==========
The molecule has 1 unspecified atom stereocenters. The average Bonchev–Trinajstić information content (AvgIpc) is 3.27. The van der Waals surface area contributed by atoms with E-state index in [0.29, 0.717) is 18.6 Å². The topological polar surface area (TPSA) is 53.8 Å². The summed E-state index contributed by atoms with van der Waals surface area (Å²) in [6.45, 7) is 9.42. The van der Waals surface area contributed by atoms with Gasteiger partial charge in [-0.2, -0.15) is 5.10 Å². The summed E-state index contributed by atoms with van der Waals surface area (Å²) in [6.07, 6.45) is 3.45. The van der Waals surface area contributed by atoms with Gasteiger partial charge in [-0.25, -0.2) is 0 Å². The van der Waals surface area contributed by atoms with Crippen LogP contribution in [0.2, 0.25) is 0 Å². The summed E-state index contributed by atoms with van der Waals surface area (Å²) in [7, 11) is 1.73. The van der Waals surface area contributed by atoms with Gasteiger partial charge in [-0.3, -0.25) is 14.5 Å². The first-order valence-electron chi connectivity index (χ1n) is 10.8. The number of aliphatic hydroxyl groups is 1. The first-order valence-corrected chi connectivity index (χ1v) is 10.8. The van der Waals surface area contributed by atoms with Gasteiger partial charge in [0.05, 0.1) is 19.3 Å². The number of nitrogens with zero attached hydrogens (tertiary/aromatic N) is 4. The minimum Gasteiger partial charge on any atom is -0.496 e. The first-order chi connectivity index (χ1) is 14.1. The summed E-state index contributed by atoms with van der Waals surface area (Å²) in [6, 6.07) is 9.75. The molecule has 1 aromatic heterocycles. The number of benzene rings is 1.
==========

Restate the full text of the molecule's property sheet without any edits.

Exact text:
The molecule has 1 unspecified atom stereocenters. The average Bonchev–Trinajstić information content (AvgIpc) is 3.27. The van der Waals surface area contributed by atoms with E-state index in [0.29, 0.717) is 18.6 Å². The topological polar surface area (TPSA) is 53.8 Å². The summed E-state index contributed by atoms with van der Waals surface area (Å²) in [6.45, 7) is 9.42. The van der Waals surface area contributed by atoms with Gasteiger partial charge in [-0.2, -0.15) is 5.10 Å². The summed E-state index contributed by atoms with van der Waals surface area (Å²) in [6.07, 6.45) is 3.45. The van der Waals surface area contributed by atoms with Gasteiger partial charge in [-0.25, -0.2) is 0 Å². The van der Waals surface area contributed by atoms with Crippen LogP contribution in [0.2, 0.25) is 0 Å². The summed E-state index contributed by atoms with van der Waals surface area (Å²) in [7, 11) is 1.73. The van der Waals surface area contributed by atoms with Gasteiger partial charge in [-0.3, -0.25) is 14.5 Å². The first-order valence-electron chi connectivity index (χ1n) is 10.8. The number of aliphatic hydroxyl groups is 1. The first-order valence-corrected chi connectivity index (χ1v) is 10.8. The van der Waals surface area contributed by atoms with Gasteiger partial charge in [0.05, 0.1) is 19.3 Å². The number of nitrogens with zero attached hydrogens (tertiary/aromatic N) is 4. The minimum Gasteiger partial charge on any atom is -0.496 e. The first-order chi connectivity index (χ1) is 14.1. The summed E-state index contributed by atoms with van der Waals surface area (Å²) in [6, 6.07) is 9.75. The molecule has 1 aromatic heterocycles. The number of benzene rings is 1.